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Cycle Law

Cycling Offences – Jumping Red Lights

Under section 36 of the Road Traffic Act 1988 and the Traffic Signs Regulations and regulations 10 and 36(1) of the Directions and Directions 2002, road users must not cross the stop line when the traffic lights are red.

This offence, also known as “red light jumping”, applies to cyclists as well as motorists. The maximum penalty for red light jumping is a £1,000 fine and six penalty points on the driver’s licence. However, in most cases, a driver will get a Fixed Penalty Notice (or On-the-Spot fine) of £30 [1], while the maximum would only ever be imposed if the Fixed Penalty Notice is contested and taken to court. The punishment is also applicable to cyclists who, if caught, can be issued a Fixed Penalty Notice of £30.

However, there can be more serious consequences, as was seen in December 2013 when a cyclist was jailed for 12 months after jumping a red light, knocking down a nine-year-old girl and leaving the scene. The cyclist collided with the girl at what eyewitnesses estimated to be 30mph. He had failed to stop at the red light and the girl stepped out onto the pedestrian crossing.

The judge told the cyclist he was the only one to blame for the “incredibly selfish criminal act” after the cyclist admitted to a charge of causing grievous bodily harm. Despite the potentially serious consequences, only four per cent of all pedestrian injuries as a result of red light jumping have been caused by cyclists, with the remaining 96% involving motor vehicles [2].

Yet cyclists appear to frequently jump red lights and more than 4,000 cyclists were issued Fixed Penalty Notices after being caught jumping red lights or ignoring other road signs in 2013 [3]. The Institute of Advanced Motorists has also revealed in its research that 57% of cyclists admit to running red lights [4], while a YouGov poll revealed that 35% of cyclists at least “occasionally” ignore red lights [5].

But if it’s illegal for a cyclist to jump a red light, as it is for any other road user, why do so many cyclists think it’s acceptable and frequently do it?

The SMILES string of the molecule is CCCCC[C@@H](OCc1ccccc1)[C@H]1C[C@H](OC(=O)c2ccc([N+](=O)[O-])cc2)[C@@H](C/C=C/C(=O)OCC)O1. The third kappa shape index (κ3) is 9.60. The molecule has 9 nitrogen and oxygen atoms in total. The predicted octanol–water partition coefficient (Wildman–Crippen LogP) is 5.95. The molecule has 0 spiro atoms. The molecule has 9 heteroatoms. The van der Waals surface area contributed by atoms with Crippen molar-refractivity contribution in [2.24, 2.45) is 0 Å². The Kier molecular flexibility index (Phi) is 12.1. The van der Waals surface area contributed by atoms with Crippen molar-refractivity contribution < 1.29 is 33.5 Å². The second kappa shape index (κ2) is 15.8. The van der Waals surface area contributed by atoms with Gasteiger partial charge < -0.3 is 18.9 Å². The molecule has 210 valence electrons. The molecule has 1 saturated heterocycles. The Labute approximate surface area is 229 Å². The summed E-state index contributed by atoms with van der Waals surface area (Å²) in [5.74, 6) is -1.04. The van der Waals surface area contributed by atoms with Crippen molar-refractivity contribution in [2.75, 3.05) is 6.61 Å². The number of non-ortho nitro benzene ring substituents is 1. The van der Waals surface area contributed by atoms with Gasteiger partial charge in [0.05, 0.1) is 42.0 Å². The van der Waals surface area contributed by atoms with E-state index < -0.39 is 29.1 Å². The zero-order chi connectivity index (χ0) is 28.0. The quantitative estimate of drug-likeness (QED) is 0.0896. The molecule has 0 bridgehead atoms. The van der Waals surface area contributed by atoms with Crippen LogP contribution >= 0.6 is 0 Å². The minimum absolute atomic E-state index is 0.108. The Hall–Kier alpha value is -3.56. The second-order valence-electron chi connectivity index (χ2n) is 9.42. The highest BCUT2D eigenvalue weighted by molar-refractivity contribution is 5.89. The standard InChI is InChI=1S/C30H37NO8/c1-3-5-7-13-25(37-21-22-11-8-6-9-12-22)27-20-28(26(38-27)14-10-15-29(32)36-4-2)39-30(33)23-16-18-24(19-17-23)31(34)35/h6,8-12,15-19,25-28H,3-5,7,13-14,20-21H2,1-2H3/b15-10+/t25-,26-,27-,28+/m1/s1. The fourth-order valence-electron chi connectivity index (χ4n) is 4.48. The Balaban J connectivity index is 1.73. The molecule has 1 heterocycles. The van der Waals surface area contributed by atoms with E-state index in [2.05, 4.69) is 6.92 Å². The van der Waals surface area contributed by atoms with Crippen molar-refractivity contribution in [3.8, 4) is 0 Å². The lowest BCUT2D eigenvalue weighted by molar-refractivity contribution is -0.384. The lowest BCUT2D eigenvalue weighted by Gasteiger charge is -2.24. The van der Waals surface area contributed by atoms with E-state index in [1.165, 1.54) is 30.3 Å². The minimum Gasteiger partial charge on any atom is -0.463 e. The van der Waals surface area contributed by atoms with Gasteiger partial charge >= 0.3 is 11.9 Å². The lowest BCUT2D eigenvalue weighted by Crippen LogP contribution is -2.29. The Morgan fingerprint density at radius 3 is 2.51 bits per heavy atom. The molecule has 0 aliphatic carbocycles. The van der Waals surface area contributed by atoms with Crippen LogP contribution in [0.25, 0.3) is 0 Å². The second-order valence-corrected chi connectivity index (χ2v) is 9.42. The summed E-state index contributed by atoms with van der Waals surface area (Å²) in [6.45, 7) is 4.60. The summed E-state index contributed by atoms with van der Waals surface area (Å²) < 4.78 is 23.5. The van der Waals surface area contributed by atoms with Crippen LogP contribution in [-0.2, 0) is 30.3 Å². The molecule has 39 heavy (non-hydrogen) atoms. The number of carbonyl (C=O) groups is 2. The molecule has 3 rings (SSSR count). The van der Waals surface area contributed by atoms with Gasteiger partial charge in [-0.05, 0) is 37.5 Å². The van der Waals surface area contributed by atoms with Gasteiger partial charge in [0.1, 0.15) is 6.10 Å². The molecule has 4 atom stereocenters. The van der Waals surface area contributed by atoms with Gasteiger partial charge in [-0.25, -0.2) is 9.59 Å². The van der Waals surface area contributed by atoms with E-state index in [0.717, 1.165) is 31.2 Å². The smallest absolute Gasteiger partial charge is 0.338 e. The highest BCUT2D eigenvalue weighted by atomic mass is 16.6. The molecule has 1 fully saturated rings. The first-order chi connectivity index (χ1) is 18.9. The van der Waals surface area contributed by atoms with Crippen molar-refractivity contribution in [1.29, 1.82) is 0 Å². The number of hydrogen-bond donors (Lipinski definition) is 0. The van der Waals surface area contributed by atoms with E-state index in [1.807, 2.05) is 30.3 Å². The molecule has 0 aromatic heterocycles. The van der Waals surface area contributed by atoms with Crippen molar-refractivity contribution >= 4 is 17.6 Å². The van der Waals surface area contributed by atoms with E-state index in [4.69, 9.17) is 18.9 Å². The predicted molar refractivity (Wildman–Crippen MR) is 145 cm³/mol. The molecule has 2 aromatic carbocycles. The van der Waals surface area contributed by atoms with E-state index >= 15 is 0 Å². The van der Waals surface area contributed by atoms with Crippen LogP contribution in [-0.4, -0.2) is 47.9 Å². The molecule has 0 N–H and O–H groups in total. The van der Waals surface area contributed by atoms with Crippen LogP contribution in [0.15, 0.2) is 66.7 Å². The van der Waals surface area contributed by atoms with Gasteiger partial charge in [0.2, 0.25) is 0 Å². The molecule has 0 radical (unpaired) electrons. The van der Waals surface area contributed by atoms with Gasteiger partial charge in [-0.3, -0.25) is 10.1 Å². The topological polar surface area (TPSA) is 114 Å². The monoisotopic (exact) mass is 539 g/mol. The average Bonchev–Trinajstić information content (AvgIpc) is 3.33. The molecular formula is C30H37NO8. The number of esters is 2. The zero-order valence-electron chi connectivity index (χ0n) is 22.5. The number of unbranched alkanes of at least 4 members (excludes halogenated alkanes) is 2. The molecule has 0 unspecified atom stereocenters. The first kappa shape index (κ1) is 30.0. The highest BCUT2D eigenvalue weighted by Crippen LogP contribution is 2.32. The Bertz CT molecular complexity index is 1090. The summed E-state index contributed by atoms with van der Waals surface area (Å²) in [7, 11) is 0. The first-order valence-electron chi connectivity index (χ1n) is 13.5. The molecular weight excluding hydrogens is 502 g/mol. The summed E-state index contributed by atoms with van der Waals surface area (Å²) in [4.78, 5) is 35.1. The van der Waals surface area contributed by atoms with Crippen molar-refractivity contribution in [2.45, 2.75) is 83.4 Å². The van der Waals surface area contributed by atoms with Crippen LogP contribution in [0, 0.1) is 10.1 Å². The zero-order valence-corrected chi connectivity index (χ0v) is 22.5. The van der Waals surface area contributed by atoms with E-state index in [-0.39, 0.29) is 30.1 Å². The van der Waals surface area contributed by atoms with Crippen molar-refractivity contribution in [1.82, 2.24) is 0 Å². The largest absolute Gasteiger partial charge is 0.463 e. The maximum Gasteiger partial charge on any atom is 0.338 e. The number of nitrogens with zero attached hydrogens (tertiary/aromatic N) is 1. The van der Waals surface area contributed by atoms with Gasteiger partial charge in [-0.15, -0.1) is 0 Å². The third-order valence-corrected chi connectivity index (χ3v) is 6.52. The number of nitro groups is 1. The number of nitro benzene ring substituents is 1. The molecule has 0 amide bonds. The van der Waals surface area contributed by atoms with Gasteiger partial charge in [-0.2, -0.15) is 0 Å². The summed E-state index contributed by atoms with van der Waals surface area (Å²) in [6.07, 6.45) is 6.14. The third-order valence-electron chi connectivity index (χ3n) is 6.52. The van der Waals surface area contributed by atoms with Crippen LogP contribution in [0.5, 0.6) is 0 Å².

The National Cycling Charity believes some cyclists jump red lights as they feel safer moving into the open spaces at junctions rather than waiting with fellow road users, who often accelerate into the junction once the traffic light turns green [6]. However, statistics show that in 2012, “Disobeyed automatic traffic signal” (which includes red light jumping) was assigned by the police to one per cent of pedal cycles involved in reported incidents where a contributory factor was given to one of the vehicles involved  [7].

This is roughly the same percentage assigned to cars. PC James Aveling, an experienced City of London bike patrol officer, argues that the statistics disguise the size of the problem caused by cyclists jumping red lights because there is no legal obligation to report collisions between bikes and pedestrians [8].

Nevertheless, contrary to popular belief, cyclists are not the only road users who regularly jump red lights. According to the then Mayor of London, Ken Livingstone, red light jumping in London is prevalent among motorists, with 47,932 fines issued in 2006 for drivers caught jumping red lights (that is, 130 drivers a day) [9].

Although much has been said about allowing cyclists to jump red lights in certain situations, or reducing the fine for the offence, cyclists are under the same laws as other road users when it comes to obeying road sign and signals. Jumping a red light is dangerous behaviour, regardless of whether you are behind a steering wheel or handlebars.

In London, between 2001 and 2005, three cyclists and seven motor vehicle occupants were killed when a motorist jumped a red light, while two cyclists were killed by red light jumping during the same period [10].

[1] The Road Safety (Financial Penalty Deposit) (Appropriate Amount) Sch 1, Table 5(9)

[2] Transport for London ‘Travel in London, Report 4’ (2011). Available at: <> accessed March 2014.

[3] Massey and Thomas, ‘More than 11,000 cyclists caught running through red lights and riding on pavements in just one year’ MailOnline (18th January 2014). Available at: <> accessed March 2013.

[4] Institute of Advanced Motorists, ‘Do cyclists jump red lights?’ (14th May 2012). Available at <> accessed March 2014.

[5] W Jordan, ‘Most London Cyclists Don’t Run Red Lights – But Many Do’ YouGov (21st November 2013). Available at <> accessed March 2014.

[6] The National Cycling Charity, ‘Cyclists’ behaviour and the law’ (January 2014), 9

[7] Department of Transport, ‘Reported Road Casualties Great Britain 2012’  (September 2013), Table RAS 50005. Available at <> accessed March 2014.

[8] P Walker, ‘Why do police target cyclists who jump red lights?’ The Guardian (16th April 2010). Available at <> accessed March 2014.

[9] Questions to the Mayor (Ken Livingstone), 18th October 2006 from Jenny Jones. Available at <> accessed March 2014.

[10] The National Cycling Charity, ‘Cyclists’ behaviour and the law’ (January 2014), 10

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